Infected Bed Sores may Result in Amputations

By Bed Sore FAQ

Infected Bed Sores

Bed sores form when a person lays immobile in the same area for long periods. The skin is pressed against the bone in the body and a hard surface, and the blood circulation to that area is reduced, at which point an ulcer is formed beneath the surface of the skin. If this decubitus ulcer is left untreated, it will continue to feed on living tissue, which will eventually create an open wound.

Bed Sore Infections

An open wound is vulnerable for serious and quick infection. Many times, the bed sores are neglected due to their conspicuous locations such as beneath the knees, under the heel, or on the back. When left untreated for too long, the bed sore can advance to the third and last stages, which are very hazardous to one’s health and requires substantial treatment. In the last stage, the ulcer eats away gradually the healthy tissue, and begins to attack the bone. In some severe cases, the bone is visible through the gape of the wound. During the last two stages, infections are most common.

Infections within the bone and the blood are serious side effects of advanced bed sores. Sometimes the infection has advanced to such a degree that the antibiotics and medications provided are not enough to stop the infection from spreading. This is when amputation of the limb is required before the infection spreads to the rest of the body. Amputation of the leg is most common, most often in the form of an above the knee amputation.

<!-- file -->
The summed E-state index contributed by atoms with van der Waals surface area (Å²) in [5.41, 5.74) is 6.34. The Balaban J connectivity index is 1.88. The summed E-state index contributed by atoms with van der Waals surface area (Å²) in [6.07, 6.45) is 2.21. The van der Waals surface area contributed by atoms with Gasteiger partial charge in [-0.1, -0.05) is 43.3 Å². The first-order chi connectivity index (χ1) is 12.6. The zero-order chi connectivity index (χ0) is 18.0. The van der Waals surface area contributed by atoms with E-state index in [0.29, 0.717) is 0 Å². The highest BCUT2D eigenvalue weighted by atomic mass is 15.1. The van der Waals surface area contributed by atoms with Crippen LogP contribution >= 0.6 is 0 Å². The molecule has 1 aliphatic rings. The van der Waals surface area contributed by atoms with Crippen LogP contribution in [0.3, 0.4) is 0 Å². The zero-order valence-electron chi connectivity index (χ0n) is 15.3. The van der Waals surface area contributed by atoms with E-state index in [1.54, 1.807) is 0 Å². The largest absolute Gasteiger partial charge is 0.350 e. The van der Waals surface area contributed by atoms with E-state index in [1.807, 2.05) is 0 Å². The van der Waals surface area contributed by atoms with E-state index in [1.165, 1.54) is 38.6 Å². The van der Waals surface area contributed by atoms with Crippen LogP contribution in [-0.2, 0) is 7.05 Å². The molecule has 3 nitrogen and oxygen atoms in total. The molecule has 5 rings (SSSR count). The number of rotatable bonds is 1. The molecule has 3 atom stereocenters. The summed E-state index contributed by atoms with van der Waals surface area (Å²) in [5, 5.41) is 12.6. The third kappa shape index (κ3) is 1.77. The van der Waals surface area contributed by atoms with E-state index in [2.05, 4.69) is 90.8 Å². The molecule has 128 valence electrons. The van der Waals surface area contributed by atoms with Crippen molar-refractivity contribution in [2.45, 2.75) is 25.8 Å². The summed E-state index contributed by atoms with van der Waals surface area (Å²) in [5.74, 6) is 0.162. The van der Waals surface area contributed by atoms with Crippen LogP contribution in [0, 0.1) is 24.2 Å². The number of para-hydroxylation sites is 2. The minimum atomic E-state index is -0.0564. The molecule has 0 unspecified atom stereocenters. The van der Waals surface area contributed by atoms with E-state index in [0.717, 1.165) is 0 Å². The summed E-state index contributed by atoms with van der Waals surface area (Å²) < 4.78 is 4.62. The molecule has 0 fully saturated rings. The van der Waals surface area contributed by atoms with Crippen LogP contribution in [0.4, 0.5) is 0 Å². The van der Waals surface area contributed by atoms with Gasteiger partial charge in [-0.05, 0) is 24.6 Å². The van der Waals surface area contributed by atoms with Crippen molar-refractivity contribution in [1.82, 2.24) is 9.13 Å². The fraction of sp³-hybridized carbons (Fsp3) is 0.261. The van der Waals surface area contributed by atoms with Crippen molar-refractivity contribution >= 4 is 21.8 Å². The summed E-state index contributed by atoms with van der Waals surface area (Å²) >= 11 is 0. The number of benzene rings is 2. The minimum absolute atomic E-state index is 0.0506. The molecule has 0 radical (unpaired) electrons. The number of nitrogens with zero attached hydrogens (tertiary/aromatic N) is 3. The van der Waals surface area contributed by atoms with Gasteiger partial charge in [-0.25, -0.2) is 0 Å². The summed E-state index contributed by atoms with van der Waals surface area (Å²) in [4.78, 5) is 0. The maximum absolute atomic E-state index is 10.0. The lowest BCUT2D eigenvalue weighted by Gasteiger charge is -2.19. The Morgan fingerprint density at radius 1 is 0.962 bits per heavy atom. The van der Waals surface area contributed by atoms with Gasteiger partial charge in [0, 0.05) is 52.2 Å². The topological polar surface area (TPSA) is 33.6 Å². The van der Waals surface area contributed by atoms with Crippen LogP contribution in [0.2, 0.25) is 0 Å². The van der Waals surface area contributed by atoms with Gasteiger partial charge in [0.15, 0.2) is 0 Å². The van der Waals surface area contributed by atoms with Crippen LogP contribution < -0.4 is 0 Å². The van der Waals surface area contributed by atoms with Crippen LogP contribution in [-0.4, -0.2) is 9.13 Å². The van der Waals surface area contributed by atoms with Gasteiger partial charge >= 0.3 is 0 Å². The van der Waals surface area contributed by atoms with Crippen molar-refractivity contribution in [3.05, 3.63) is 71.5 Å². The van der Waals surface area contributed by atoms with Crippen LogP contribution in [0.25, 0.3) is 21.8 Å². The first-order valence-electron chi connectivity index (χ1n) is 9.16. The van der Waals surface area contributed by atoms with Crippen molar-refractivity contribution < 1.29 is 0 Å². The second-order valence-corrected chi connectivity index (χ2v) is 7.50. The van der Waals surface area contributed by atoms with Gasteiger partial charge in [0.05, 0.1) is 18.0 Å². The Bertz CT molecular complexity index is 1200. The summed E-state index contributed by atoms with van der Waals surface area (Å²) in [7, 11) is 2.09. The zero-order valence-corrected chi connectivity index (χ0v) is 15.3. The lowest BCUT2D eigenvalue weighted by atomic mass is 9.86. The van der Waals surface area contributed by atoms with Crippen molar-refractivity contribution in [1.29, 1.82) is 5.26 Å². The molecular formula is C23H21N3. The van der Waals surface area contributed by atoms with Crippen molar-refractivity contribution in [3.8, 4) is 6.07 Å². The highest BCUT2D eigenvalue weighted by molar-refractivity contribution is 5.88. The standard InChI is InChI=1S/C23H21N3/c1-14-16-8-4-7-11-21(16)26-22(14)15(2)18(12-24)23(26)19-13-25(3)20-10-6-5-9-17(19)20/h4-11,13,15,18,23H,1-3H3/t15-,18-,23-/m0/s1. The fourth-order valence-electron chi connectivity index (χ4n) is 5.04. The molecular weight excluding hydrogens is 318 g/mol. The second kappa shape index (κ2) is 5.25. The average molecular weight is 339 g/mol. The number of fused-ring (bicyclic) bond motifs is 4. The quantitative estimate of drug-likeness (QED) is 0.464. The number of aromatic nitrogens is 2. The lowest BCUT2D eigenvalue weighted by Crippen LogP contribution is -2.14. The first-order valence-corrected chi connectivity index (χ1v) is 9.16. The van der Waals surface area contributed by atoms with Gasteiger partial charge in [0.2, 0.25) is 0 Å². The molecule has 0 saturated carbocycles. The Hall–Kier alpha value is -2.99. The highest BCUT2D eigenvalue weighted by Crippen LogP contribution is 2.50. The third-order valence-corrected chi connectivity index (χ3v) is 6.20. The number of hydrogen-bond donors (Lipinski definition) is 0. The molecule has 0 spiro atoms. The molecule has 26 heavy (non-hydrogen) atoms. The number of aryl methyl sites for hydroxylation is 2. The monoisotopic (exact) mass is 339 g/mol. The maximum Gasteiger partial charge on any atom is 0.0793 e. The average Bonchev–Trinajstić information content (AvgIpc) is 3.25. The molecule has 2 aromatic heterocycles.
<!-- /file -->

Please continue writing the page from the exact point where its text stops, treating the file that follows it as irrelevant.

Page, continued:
The ulcer and the infection have developed such deep roots, that the medications and surgery are not enough to treat the bed sore. Although amputation can be a solution to this serious problem, but there are strong risks associated with amputations. Many patients have developed infections after their limb has been amputated, which has either resulted in further disabilities, and in some cases, death.

The Role of Caregivers

Many times, these bed sores can be prevented from forming if the hospital and nursing home staff take the proper precautions with the immobile patients who are most at risk for developing bed sores. If caregivers move the patients around throughout the day, this will alleviate pressure off the risk areas, or areas, which are developing bed sores. If bed sores have developed, proper and immediate treatment is necessary before the bed sores develop into a more serious medical condition.

A bed sore can be treated and controlled if found early. Bed sores are detected late, most often due to negligence of a caregiver. There are serious repercussions for bed sores that have progressed to further stages. When the infected bed sores are no longer responding to antibiotics and the infection is spreading quickly, surgery and amputation is necessary to avoid further complications. Thus, because bed sores can lead to amputations, early detection and treatment are of utmost importance. A bed sore can develop into something very serious, which can debilitate the patient and change their lives forever.

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